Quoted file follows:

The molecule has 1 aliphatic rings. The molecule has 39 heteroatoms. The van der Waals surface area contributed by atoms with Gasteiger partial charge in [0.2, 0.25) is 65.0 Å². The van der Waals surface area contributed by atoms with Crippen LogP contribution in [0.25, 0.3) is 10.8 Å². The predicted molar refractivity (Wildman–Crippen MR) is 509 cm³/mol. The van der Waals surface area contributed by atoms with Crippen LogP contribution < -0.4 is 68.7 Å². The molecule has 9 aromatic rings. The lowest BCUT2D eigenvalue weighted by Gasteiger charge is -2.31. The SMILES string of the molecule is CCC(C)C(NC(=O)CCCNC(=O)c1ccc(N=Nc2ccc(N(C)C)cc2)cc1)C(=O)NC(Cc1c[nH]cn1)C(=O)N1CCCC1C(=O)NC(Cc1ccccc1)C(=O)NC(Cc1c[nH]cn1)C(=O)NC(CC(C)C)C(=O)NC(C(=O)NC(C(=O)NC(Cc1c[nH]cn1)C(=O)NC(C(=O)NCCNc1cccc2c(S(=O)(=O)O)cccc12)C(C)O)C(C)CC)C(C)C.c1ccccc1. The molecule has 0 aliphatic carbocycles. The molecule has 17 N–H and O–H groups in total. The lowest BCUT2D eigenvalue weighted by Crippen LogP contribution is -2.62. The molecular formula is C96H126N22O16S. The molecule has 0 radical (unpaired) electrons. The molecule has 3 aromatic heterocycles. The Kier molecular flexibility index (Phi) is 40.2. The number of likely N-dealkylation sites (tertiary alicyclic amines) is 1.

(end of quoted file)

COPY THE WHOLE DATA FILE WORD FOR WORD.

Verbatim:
The molecule has 1 aliphatic rings. The molecule has 39 heteroatoms. The van der Waals surface area contributed by atoms with Gasteiger partial charge in [0.2, 0.25) is 65.0 Å². The van der Waals surface area contributed by atoms with Crippen LogP contribution in [0.25, 0.3) is 10.8 Å². The predicted molar refractivity (Wildman–Crippen MR) is 509 cm³/mol. The van der Waals surface area contributed by atoms with Crippen LogP contribution < -0.4 is 68.7 Å². The molecule has 9 aromatic rings. The lowest BCUT2D eigenvalue weighted by Gasteiger charge is -2.31. The SMILES string of the molecule is CCC(C)C(NC(=O)CCCNC(=O)c1ccc(N=Nc2ccc(N(C)C)cc2)cc1)C(=O)NC(Cc1c[nH]cn1)C(=O)N1CCCC1C(=O)NC(Cc1ccccc1)C(=O)NC(Cc1c[nH]cn1)C(=O)NC(CC(C)C)C(=O)NC(C(=O)NC(C(=O)NC(Cc1c[nH]cn1)C(=O)NC(C(=O)NCCNc1cccc2c(S(=O)(=O)O)cccc12)C(C)O)C(C)CC)C(C)C.c1ccccc1. The molecule has 0 aliphatic carbocycles. The molecule has 17 N–H and O–H groups in total. The lowest BCUT2D eigenvalue weighted by Crippen LogP contribution is -2.62. The molecular formula is C96H126N22O16S. The molecule has 0 radical (unpaired) electrons. The molecule has 3 aromatic heterocycles. The Kier molecular flexibility index (Phi) is 40.2. The number of likely N-dealkylation sites (tertiary alicyclic amines) is 1.